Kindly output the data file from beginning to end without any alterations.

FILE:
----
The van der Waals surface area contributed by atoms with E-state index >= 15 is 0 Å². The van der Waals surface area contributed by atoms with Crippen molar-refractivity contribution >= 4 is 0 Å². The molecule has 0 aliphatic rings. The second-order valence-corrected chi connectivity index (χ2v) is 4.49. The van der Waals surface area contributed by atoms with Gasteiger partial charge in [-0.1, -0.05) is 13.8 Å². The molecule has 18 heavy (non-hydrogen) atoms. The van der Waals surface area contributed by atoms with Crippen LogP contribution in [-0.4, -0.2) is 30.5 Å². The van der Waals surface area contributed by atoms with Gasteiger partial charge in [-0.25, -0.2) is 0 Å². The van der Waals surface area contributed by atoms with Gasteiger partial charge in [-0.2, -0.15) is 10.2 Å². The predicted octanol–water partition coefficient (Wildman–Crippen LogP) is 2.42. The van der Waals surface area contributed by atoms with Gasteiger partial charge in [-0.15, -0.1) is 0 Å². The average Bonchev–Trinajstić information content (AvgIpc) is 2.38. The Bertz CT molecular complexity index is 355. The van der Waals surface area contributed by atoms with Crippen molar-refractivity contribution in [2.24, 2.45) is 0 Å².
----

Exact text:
The van der Waals surface area contributed by atoms with E-state index >= 15 is 0 Å². The van der Waals surface area contributed by atoms with Crippen molar-refractivity contribution >= 4 is 0 Å². The molecule has 0 aliphatic rings. The second-order valence-corrected chi connectivity index (χ2v) is 4.49. The van der Waals surface area contributed by atoms with Gasteiger partial charge in [-0.1, -0.05) is 13.8 Å². The molecule has 18 heavy (non-hydrogen) atoms. The van der Waals surface area contributed by atoms with Crippen LogP contribution in [-0.4, -0.2) is 30.5 Å². The van der Waals surface area contributed by atoms with Gasteiger partial charge in [-0.25, -0.2) is 0 Å². The van der Waals surface area contributed by atoms with Gasteiger partial charge in [-0.2, -0.15) is 10.2 Å². The predicted octanol–water partition coefficient (Wildman–Crippen LogP) is 2.42. The van der Waals surface area contributed by atoms with Gasteiger partial charge in [-0.15, -0.1) is 0 Å². The average Bonchev–Trinajstić information content (AvgIpc) is 2.38. The Bertz CT molecular complexity index is 355. The van der Waals surface area contributed by atoms with Crippen molar-refractivity contribution in [2.24, 2.45) is 0 Å².